Last week, the Proctor en Segovia group walked part of the Camino de Santiago, a little under forty miles to be exact. The Camino de Santiago is a path that starts in France and ends on the coast of Galicia. The journey across Spain is walked for many reasons. Some people do it as a physical challenge and/or to take time to reflect on an aspect of their lives, but, traditionally, the Camino de Santiago is walked as a religious pilgrimage.
As week one in Segovia comes to a close there is so much to look back on already. It still feels like we just got off the plane from Boston, not sure as to what time it was or even where we all were. The first few hours after our arrival seemed like a blur. The group had been up for almost 16 hours straight and then immediately thrown into a new culture.
There is a place about halfway up the Calle Real where a stone wall overlooks the city and the wind is ripe with nostalgia. The cute Segovian homes are scattered in all directions, weaving an incredible maze of streets and alleyways and tile roofs. To the right, the sea of buildings suddenly turns to a field of emerald green grass. And to the left, there is a scarlet mountain range topped with snow.
I could not have come close to anticipating the level of beauty we encountered this weekend. After spending two days exploring the city of Barcelona, we left for our lovely rental house nestled away in the Catalonian countryside. Although I was reluctant to leave Barcelona behind, this new location would prove to be one of the most incredible places I’ve ever visited.
I had been in Segovia for two and a half weeks. Although Segovia is unique with its own culture and people, I was so excited to explore a new city, like Sevilla and Cadiz. Sevilla and Cadiz are located in the southern area of Spain with gorgeous sunny weather and about 60-70 degrees each day. Cadíz, is in the southwestern portion of the Andalucía region, not far from where the Atlantic and Mediterranean meet in the Strait of Gibraltar.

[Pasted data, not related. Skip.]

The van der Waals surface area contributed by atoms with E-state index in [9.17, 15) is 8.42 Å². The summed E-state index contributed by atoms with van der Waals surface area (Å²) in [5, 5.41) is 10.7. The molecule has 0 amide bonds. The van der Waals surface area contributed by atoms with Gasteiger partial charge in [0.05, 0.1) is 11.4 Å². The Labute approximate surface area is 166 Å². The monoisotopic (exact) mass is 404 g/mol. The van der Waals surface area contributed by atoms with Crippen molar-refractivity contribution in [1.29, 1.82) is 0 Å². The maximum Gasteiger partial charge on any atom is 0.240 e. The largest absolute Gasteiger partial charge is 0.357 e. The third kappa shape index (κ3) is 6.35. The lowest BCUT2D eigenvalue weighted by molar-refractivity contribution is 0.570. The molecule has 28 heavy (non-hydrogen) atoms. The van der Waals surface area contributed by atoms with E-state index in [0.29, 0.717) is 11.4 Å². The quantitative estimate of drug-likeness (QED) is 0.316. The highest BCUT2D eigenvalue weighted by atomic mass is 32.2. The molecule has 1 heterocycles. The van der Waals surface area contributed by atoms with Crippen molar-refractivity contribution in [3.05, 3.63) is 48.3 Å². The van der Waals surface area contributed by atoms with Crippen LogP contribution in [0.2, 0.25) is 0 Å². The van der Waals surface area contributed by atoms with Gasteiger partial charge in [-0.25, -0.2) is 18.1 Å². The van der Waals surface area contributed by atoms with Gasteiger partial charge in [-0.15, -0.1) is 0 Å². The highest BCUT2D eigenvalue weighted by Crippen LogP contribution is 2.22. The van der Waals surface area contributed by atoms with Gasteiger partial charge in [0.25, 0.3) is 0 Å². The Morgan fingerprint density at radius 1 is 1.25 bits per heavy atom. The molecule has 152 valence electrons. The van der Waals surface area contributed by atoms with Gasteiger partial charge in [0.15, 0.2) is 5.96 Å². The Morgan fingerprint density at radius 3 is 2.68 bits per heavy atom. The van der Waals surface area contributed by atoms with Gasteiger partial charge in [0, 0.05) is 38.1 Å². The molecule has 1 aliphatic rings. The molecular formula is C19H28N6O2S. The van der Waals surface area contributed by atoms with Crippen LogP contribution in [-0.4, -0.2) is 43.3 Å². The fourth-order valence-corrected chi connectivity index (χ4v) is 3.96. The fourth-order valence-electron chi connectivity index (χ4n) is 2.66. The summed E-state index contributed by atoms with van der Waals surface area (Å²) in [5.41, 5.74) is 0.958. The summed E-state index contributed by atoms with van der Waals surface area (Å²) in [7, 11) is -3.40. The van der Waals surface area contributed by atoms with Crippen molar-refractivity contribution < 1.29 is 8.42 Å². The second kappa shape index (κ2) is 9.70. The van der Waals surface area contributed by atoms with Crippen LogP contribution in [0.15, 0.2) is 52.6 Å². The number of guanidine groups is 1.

For me, these first weeks have been all about exploring the city. Coming from NY and NJ it's interesting to live somewhere that doesn't reek of cigarettes and have trash particles imprinted in the streets. Not to say that NY isn't awesome, but Segovia definitely has its advantages. For starters, it seems that the city is very clean.
Right now I am walking on a long empty road, forty minutes of solitude, just walking by the sea. I have not seen a single soul in this entire time except a black cat that has crossed my path. But now I have come across an old man sitting by the sea. He only has a stick, himself and a bocadillo while he gazes at the sunset. We are both looking at this gorgeous array of colors in the sky but were seeing it very differently. He has more life experience than me, knows this view better than me, and has more patience than me. But we are both here at the same time and same place looking at that fiery ball in the sky.
Although I arrived a day late and missed an exciting day in the Roman ruins of Itálica on Saturday, I can say without doubt that the weekend excursion to Sevilla was my favorite thing that we have done in Spain so far. From the moment I arrived, I couldn’t contain my excitement to see if Sevilla lived up to its reputation of relentless zest for life and heavenly Mediterranean climate. As Laura and I entered the city and made our way towards the hostel, my excitement manifested itself into frustration. The only thing separating us from the 65 degree weather, the glow of the city under the siesta sun, and the equally vibrant people and colors painting the city was an Uber window.